As you can imagine, Novak’s character brings more than they bargained for and without any actual adultery. The sex in this sex comedy, as commonly portrayed with these films, is more implied and flirty than ever actualized. The fellas get to brag about fulfilling their sexual fantasies, but it’s only bravado. This time, the formula is flipped and it’s Novak’s character that uses false identity via the guise of sexual motivations to trick Garner and his pals, only to find actual love. Don’t worry – it’s all in the name of science. Novak is the well-educated, sexy, career gal. A scientist studying sex… of the bored married man. It doesn’t have the same snappy chemistry and style as some, but this film has fun by flipping the gender roles on the same ole formula. The supporting cast is terrific and a nice array of character talent from this decade, including Tony Randall, Howard Morris, Jessie Royce Landis, Jim Backus, Fred Clark, Zsa Zsa Gabor and more.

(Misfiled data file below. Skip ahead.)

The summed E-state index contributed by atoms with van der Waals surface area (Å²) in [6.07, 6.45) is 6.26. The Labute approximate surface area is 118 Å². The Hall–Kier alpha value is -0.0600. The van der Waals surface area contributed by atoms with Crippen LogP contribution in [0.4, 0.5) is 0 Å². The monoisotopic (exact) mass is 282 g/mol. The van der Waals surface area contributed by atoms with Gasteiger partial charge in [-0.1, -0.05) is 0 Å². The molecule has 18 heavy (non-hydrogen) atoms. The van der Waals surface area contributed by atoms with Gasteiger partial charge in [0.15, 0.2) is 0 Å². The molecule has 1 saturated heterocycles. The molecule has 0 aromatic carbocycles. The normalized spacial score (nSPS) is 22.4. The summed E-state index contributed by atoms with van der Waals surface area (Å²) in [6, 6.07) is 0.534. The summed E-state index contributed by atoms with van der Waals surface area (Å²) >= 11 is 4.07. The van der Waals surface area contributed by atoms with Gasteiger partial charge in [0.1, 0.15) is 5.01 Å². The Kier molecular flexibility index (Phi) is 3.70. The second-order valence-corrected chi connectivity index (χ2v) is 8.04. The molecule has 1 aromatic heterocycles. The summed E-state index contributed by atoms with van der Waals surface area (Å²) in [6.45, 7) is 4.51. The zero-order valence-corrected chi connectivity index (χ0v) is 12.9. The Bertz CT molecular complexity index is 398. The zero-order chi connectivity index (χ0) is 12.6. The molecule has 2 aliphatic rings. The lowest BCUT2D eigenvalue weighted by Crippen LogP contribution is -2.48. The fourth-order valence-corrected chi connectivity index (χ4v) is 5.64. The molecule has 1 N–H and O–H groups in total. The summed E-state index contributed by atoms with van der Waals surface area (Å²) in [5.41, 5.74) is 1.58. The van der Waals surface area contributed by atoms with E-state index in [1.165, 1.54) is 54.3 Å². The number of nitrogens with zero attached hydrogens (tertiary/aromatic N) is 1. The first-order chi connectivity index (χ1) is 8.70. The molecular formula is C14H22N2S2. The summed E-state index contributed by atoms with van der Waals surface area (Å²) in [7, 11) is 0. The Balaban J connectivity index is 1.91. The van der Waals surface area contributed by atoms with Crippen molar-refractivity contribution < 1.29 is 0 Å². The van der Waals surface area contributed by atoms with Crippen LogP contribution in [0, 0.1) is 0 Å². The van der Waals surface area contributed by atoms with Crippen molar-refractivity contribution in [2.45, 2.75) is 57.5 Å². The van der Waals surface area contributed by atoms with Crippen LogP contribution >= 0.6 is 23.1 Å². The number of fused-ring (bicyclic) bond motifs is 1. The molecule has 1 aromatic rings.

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The Thrill Of It All (1963)

Dorris Day in The Thrill Of It AllDoris Day and James Garner in The Thrill of It All